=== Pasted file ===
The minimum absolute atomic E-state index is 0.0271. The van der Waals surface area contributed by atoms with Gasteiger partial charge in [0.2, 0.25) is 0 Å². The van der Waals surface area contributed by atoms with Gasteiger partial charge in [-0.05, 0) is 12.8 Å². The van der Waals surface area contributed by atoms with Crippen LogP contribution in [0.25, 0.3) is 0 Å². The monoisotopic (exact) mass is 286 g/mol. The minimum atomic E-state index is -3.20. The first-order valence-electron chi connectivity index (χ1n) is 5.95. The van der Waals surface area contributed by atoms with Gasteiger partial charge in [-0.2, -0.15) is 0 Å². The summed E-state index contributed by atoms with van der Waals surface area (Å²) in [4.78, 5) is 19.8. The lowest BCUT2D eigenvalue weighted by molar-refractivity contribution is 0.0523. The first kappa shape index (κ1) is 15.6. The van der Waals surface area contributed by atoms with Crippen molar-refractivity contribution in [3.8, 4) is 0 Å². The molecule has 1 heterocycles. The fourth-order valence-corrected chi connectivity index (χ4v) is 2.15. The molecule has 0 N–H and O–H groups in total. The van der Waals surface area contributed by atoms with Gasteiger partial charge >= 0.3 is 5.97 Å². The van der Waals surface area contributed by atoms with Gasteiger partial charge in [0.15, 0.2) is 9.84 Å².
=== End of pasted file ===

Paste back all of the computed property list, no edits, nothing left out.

The minimum absolute atomic E-state index is 0.0271. The van der Waals surface area contributed by atoms with Gasteiger partial charge in [0.2, 0.25) is 0 Å². The van der Waals surface area contributed by atoms with Gasteiger partial charge in [-0.05, 0) is 12.8 Å². The van der Waals surface area contributed by atoms with Crippen LogP contribution in [0.25, 0.3) is 0 Å². The monoisotopic (exact) mass is 286 g/mol. The minimum atomic E-state index is -3.20. The first-order valence-electron chi connectivity index (χ1n) is 5.95. The van der Waals surface area contributed by atoms with Gasteiger partial charge in [-0.2, -0.15) is 0 Å². The summed E-state index contributed by atoms with van der Waals surface area (Å²) in [4.78, 5) is 19.8. The lowest BCUT2D eigenvalue weighted by molar-refractivity contribution is 0.0523. The first kappa shape index (κ1) is 15.6. The van der Waals surface area contributed by atoms with Crippen molar-refractivity contribution in [3.8, 4) is 0 Å². The molecule has 1 heterocycles. The fourth-order valence-corrected chi connectivity index (χ4v) is 2.15. The molecule has 0 N–H and O–H groups in total. The van der Waals surface area contributed by atoms with Gasteiger partial charge >= 0.3 is 5.97 Å². The van der Waals surface area contributed by atoms with Gasteiger partial charge in [0.15, 0.2) is 9.84 Å².